Did you like many others believe that debt consolidation loans are something to be avoided? Well, these loans are a great option if used wisely, especially when it comes to your credit score.
Debt consolidation loan – one of the most popular forms of debt consolidation should be high on your list of feasible choices if you have a great deal of outstanding debt and are thinking about consolidating your debts. A debt consolidation loan does not forgive your debt or reduce it, but it helps you manage your debt by rolling it all into a single monthly payment. One of the biggest advantages of the debt consolidation loan is that it comes with a comparatively lower rate of interest than that of your other debts.
Credit reporting agencies issue a credit score to each consumer based on his or her credit history. The lending institutions utilize these credit scores to determine your level of risk for a loan or a credit line. A debt consolidation loan also affects your credit score. Let’s see how:
How It Can Help Your Credit Score
- One of the major factors which can help boost your credit score is on-time payments on your credit accounts and your debt consolidation loans every month.
- You have had only revolving credit accounts like credit cards and consolidated them with an installment loan like a personal loan. So, if you have more than one type of credit account, it can help your credit score a bit.
- Consolidation loan helps you pay off credit card balances which are higher than 30% of the credit limit on that card. Credit utilization which is the amount used compared to your limit also has a big effect on your credit score.
- Since you have addressed the issues which had led to your original debt, you have a good shot at paying off your debt and keeping it down.
How It Can Hurt Your Credit Score
- Like on-time payments can help your score, delayed payments can hurt your credit score. So, if you start missing out on your payments or make late payments on your debt consolidation loan, your credit score will see a decline.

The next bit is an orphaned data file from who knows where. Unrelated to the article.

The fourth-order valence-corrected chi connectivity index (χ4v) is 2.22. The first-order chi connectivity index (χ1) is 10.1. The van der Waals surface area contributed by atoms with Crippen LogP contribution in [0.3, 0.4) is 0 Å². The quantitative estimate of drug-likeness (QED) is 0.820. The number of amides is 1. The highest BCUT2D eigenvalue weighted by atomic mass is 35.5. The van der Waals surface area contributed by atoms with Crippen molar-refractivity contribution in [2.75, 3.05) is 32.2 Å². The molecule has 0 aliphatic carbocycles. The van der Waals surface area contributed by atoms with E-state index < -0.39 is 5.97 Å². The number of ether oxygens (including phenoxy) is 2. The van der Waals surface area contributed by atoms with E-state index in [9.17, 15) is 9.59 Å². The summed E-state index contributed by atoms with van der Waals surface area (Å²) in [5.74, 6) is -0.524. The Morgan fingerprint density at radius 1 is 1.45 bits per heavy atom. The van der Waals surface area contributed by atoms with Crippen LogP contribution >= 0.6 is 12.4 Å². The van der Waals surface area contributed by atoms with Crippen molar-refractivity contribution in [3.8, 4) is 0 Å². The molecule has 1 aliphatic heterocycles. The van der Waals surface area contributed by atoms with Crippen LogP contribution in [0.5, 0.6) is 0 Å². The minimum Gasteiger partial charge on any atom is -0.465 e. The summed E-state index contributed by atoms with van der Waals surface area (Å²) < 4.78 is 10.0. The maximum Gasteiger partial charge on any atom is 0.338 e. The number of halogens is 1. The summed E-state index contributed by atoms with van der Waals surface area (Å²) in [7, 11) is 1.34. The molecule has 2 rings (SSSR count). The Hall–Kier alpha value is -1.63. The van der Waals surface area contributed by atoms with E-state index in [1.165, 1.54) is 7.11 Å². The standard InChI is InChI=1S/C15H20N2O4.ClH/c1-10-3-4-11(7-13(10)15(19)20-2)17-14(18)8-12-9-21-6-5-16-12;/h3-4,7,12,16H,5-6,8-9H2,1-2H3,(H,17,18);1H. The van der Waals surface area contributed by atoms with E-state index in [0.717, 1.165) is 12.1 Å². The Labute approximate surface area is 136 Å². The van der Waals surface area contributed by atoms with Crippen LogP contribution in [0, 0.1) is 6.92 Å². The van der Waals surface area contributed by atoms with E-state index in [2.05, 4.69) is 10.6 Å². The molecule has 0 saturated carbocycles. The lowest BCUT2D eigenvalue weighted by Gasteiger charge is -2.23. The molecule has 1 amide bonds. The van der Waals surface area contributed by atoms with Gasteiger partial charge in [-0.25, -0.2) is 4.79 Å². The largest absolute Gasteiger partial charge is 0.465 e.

- Closing a credit account may seem like a good idea so that you are not tempted to use it. However, it may harm your credit score. It lowers the amount of your available credit, thus changing your debt into the limit ration. So, if at all you must close some of your credit accounts, close the recent ones only. Because your old credit accounts carry more of your credit history.
- Once you have credit room on your cards, you may again run up your balances. So, the gain achieved from cutting down your credit utilization is erased as soon as your balances rise. This can hurt your credit score.
- Each application for balance-transfer cards or personal loans for which you cannot qualify for reduces your credit score by a few points. Too many of such credit applications can at once bring down your credit score because it may be perceived as an indication of financial instability.
A debt consolidation loan will affect your credit score ranking positively in the long term if you use it responsibly and appropriately. It should be kept in mind that one of the greatest pitfalls when it comes to debt consolidation loans is the risk of landing up in a new debt before you pay off the one on the consolidated loan. So, when you clear off the debt on your credit cards with a debt consolidation loan, avoid the temptation to use the newly freed-up credit limits.